If you filed for disability benefits from various sources, you might notice a particular deduction from your private long-term disability insurance payments. You might think this is a mistake by your insurer, but it might not be the case if it is an offset.
If you took part in multiple private and public disability benefits plans, the total amount could receive from them might be more than your pre-disability income. Insurers deduct specific amounts from your benefits to prevent this from happening.
They could implement offsets if you have other sources, including Social Security disability, worker’s compensation and other state disability benefits.
Terms regarding offsets should be in your policy’s summary plan description. It should also describe what benefits qualify for offsetting and how they calculate it.
Can I stop offset deductions?
For private policies, you cannot stop them from deducting offsets. Private long-term disability plans usually have set terms negotiated with your employer. However, they should have provided you with all the pre-determined agreements when you signed on.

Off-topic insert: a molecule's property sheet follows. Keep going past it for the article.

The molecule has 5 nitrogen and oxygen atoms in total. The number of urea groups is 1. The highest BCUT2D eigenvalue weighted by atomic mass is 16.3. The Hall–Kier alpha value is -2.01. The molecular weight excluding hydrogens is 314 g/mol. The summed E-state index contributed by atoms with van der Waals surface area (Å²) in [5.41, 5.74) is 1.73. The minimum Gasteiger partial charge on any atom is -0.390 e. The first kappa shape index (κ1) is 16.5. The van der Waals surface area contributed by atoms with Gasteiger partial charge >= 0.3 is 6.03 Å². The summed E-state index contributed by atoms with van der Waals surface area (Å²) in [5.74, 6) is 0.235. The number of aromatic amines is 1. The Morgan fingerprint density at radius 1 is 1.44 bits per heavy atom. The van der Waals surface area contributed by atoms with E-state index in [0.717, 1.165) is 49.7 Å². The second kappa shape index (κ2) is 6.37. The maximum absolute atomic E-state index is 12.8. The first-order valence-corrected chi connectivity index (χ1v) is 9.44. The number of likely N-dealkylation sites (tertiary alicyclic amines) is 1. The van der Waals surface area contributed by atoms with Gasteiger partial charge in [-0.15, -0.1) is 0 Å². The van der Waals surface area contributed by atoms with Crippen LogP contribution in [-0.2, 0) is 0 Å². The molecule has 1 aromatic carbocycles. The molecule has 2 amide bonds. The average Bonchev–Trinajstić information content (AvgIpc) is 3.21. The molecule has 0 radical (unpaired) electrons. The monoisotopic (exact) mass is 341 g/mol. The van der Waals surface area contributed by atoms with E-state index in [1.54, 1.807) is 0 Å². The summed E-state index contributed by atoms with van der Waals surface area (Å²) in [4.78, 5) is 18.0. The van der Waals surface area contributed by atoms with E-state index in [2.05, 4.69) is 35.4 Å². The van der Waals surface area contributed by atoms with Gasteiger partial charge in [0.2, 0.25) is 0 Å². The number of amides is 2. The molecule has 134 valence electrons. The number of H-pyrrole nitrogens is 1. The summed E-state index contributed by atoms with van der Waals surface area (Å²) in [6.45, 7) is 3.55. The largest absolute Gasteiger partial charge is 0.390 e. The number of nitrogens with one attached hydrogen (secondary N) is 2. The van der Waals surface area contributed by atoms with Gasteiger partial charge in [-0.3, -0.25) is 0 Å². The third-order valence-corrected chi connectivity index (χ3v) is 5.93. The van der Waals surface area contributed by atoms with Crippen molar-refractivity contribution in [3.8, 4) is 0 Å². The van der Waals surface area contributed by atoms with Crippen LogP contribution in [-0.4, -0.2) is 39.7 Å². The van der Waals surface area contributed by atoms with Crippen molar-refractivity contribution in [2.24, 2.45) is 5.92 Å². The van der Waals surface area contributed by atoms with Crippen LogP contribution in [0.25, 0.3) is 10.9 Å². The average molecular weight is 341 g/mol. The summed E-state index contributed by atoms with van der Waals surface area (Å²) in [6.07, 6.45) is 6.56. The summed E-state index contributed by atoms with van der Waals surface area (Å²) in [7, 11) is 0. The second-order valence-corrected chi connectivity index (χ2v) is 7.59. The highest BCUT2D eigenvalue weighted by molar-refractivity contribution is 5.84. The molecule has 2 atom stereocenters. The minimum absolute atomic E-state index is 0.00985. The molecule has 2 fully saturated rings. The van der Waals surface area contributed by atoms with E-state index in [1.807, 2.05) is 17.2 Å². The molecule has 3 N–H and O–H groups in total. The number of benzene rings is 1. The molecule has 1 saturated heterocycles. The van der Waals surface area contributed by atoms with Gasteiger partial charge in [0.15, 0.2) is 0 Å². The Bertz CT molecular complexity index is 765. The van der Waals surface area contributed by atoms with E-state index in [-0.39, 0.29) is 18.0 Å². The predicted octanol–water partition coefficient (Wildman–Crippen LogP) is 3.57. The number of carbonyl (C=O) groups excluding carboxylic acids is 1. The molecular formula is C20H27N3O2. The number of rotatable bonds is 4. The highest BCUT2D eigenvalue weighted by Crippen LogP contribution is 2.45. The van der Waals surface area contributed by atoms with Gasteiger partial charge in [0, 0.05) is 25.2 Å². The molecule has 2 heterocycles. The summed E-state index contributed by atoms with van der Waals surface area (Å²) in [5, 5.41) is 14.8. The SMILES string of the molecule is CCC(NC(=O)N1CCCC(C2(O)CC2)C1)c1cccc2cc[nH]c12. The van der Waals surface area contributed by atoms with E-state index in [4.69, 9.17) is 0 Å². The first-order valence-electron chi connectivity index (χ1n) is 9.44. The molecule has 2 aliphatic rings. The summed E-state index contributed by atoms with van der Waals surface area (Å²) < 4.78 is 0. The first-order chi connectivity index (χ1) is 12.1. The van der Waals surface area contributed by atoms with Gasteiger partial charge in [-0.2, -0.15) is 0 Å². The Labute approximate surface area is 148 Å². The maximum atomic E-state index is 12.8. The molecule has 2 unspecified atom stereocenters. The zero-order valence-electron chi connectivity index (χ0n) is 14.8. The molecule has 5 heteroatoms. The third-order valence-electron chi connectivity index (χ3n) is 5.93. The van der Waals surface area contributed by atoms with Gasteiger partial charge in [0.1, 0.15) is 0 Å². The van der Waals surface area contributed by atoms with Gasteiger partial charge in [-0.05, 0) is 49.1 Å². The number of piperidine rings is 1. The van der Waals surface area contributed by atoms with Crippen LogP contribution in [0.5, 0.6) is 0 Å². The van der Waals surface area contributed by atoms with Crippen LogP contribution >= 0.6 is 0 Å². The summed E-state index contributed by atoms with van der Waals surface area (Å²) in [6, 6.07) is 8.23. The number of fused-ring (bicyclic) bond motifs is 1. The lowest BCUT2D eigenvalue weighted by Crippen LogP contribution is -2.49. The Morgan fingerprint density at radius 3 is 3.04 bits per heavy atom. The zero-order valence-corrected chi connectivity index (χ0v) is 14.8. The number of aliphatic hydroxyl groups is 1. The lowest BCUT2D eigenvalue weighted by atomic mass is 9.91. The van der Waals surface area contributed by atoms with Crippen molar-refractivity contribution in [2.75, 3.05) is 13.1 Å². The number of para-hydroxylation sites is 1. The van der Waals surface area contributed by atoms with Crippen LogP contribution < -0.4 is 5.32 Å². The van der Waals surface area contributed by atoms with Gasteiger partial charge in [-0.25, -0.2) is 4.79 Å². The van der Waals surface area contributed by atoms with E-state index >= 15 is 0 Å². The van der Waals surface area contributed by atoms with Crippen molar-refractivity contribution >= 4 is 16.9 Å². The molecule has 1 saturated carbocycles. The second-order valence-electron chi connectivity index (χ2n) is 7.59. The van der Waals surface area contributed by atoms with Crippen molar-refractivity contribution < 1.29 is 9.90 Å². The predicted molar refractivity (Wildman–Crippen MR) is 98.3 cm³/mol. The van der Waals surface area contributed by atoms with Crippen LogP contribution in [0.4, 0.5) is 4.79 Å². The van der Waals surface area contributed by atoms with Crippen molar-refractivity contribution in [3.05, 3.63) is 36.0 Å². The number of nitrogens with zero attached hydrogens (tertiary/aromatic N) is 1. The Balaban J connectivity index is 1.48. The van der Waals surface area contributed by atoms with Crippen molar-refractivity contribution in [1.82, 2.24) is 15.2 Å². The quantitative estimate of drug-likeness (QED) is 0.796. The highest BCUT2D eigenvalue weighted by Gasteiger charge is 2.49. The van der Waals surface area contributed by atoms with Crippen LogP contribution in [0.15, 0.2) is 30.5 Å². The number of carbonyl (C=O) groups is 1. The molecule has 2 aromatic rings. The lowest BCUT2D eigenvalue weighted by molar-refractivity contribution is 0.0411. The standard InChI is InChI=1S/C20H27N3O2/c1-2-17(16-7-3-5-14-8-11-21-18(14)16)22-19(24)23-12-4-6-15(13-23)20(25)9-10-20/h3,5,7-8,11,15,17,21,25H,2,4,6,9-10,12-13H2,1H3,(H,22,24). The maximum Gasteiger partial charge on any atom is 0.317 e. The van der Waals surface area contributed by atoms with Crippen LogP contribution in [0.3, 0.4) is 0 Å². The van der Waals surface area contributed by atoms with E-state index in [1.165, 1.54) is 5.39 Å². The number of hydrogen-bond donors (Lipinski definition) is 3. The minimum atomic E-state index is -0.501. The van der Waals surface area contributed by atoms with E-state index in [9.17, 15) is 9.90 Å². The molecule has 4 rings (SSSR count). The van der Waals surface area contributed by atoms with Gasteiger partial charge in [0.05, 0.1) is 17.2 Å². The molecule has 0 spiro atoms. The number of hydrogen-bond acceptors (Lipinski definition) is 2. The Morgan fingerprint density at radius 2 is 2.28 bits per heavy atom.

If they failed to let you know about these arrangements and they were not in your policy information, you could report it as an ERISA violation.
Can insurers offset benefits received by my immediate family?
Insurance providers cannot apply offsets to benefits received by your dependents. These deductions often apply only to payments you receive directly. However, limitations can vary from one plan to another.
Some policies might indicate offsets for your dependents’ social security benefits based on the circumstances. You can easily miss these details in your policy, so you should always keep a copy and read it thoroughly.
Additionally, you should take note of the language used in your policy. These statements could help determine how much you should receive for your disability.